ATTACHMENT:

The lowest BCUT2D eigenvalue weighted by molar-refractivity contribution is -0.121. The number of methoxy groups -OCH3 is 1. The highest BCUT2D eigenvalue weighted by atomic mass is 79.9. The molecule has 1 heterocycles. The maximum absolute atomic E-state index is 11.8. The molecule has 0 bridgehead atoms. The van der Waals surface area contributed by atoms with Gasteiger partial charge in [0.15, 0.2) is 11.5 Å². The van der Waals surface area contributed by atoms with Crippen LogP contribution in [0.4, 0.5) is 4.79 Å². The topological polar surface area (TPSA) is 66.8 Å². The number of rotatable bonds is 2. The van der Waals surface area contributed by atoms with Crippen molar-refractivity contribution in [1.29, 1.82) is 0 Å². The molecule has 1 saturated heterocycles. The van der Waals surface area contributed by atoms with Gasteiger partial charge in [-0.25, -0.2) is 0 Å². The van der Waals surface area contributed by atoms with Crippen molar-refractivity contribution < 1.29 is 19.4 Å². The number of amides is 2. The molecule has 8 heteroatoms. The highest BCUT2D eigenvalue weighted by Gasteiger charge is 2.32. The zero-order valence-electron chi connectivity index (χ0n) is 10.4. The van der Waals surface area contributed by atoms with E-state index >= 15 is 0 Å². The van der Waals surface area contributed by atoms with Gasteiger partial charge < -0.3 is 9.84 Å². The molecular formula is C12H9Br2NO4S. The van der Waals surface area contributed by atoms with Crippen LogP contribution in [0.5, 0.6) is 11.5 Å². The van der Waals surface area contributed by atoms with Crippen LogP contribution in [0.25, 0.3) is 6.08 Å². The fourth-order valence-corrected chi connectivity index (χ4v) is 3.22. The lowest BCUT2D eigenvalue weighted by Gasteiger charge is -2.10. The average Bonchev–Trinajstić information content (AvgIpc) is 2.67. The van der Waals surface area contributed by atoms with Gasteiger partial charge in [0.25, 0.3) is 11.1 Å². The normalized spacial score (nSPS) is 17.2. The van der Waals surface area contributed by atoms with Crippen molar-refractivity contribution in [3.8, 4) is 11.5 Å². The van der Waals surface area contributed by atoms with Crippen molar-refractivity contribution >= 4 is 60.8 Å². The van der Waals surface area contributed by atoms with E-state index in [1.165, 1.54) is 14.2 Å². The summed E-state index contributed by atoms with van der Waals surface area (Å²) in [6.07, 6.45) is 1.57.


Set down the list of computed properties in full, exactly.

The lowest BCUT2D eigenvalue weighted by molar-refractivity contribution is -0.121. The number of methoxy groups -OCH3 is 1. The highest BCUT2D eigenvalue weighted by atomic mass is 79.9. The molecule has 1 heterocycles. The maximum absolute atomic E-state index is 11.8. The molecule has 0 bridgehead atoms. The van der Waals surface area contributed by atoms with Gasteiger partial charge in [0.15, 0.2) is 11.5 Å². The van der Waals surface area contributed by atoms with Crippen LogP contribution in [0.4, 0.5) is 4.79 Å². The topological polar surface area (TPSA) is 66.8 Å². The number of rotatable bonds is 2. The van der Waals surface area contributed by atoms with Crippen molar-refractivity contribution in [1.29, 1.82) is 0 Å². The molecule has 1 saturated heterocycles. The van der Waals surface area contributed by atoms with Gasteiger partial charge in [-0.25, -0.2) is 0 Å². The van der Waals surface area contributed by atoms with Crippen molar-refractivity contribution < 1.29 is 19.4 Å². The number of amides is 2. The molecule has 8 heteroatoms. The highest BCUT2D eigenvalue weighted by Gasteiger charge is 2.32. The zero-order valence-electron chi connectivity index (χ0n) is 10.4. The van der Waals surface area contributed by atoms with E-state index >= 15 is 0 Å². The van der Waals surface area contributed by atoms with Gasteiger partial charge < -0.3 is 9.84 Å². The molecular formula is C12H9Br2NO4S. The van der Waals surface area contributed by atoms with Crippen LogP contribution in [0.5, 0.6) is 11.5 Å². The van der Waals surface area contributed by atoms with Crippen LogP contribution in [0.25, 0.3) is 6.08 Å². The fourth-order valence-corrected chi connectivity index (χ4v) is 3.22. The lowest BCUT2D eigenvalue weighted by Gasteiger charge is -2.10. The average Bonchev–Trinajstić information content (AvgIpc) is 2.67. The van der Waals surface area contributed by atoms with Gasteiger partial charge in [0.25, 0.3) is 11.1 Å². The normalized spacial score (nSPS) is 17.2. The van der Waals surface area contributed by atoms with Crippen molar-refractivity contribution in [3.8, 4) is 11.5 Å². The van der Waals surface area contributed by atoms with Crippen molar-refractivity contribution >= 4 is 60.8 Å². The van der Waals surface area contributed by atoms with E-state index in [1.165, 1.54) is 14.2 Å². The summed E-state index contributed by atoms with van der Waals surface area (Å²) in [6.07, 6.45) is 1.57.